I think was almost eight when I finally admitted to myself and came to terms with the fact that I didn’t have a twin sister. Till then, I did; and I was the only one who knew her. We went to the same school, sat side by side on the same wooden bench; and because the teachers couldn’t see her, we could get away by sharing only one set of homework. We always wore identical clothes; sometimes with a minute difference – like, while my delicate lace dress sported a beautiful pink rose on the left shoulder, hers was on the right. And I would jump up and down with glee in front of the mirror, cleverly pointing out the difference to her and delightedly discuss with her how impossible it was otherwise for anyone to tell us apart.
I would run to her when things would go wrong; and her eyes would water with mine; a silly joke, and she would throw back her head and chuckle just like I did; only, her upper right tooth was missing, while I had lost my upper left. But then, I didn’t need the mirror to feel her presence. She travelled in the car with me; she went on holidays with me and my – our – parents; and shared my Barbie blanket every night, hugging the same soft pink teddy bear. I guess I knew somewhere deep down that she wasn’t for real, considering I never told anyone about her and never insisted that my parents buy four tickets for the movies. But she gave me so much comfort that I wasn’t ready to give her up anyway. If I thought I heard someone whispering under the bed at night, I would close my eyes tight and hold her – my – hand till the whispers stopped. And, I was never lonely; I wasn’t even familiar with the concept of boredom; which is a big thing to say for an only child who didn’t have too many friends either. I would spend hours playing with her and talking to her, often in crowded places as well, without moving my lips. I never got tired of making up both sides of the conversation, putting words and jokes in her mouth. I would see siblings in school and the park and I would say to her the same things they said to each other, behave the same way. So, understandably, there would be disagreements and arguments too; we would fight (during the course of which I would go to the extent of pulling my own hair!) and not talk for days. But I would always make up with her, for the simple reason that she was I, and no matter what you do, you can’t stay angry with yourself for ever.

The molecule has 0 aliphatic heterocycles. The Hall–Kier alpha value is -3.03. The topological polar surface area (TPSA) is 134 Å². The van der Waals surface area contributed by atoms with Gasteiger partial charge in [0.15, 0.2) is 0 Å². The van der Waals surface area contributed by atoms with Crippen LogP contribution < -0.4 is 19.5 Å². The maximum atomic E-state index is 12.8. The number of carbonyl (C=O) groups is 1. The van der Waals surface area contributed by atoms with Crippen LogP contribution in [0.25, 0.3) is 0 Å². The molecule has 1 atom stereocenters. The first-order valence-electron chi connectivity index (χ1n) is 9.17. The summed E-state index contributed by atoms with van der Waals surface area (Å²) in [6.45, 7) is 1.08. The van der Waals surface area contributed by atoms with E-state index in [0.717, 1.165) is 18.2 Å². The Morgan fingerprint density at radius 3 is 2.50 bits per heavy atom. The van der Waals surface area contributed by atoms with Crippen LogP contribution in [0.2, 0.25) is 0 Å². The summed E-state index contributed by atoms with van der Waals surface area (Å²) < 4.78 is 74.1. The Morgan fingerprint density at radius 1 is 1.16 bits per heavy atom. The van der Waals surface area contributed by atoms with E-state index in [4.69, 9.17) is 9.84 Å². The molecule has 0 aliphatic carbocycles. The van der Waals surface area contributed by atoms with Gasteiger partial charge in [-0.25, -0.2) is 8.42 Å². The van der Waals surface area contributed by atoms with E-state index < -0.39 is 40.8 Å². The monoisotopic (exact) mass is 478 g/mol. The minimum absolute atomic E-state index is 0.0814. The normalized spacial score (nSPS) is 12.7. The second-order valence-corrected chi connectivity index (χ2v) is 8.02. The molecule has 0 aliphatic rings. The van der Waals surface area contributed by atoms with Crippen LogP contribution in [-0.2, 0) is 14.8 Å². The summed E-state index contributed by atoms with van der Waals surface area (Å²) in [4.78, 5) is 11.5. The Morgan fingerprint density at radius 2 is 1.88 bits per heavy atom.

I don’t remember the exact day when I started seeing myself rather than her when I stood in front of the mirror; and when I finally ran out of things to say to her. But even after all these years, I can’t help smiling as I think of her – just a shadow of a little girl’s imagination, but so real all the same. And I often find myself wishing that we still shared the kind of relationship in which I could hold her hand when I am scared, and everything would be alright; and when all I needed to do to beat my loneliness would be to face the mirror.
This was my winning entry for this contest: http://manjulikapramod.com/2013/08/04/wise-enough-to-be-foolish-is-it/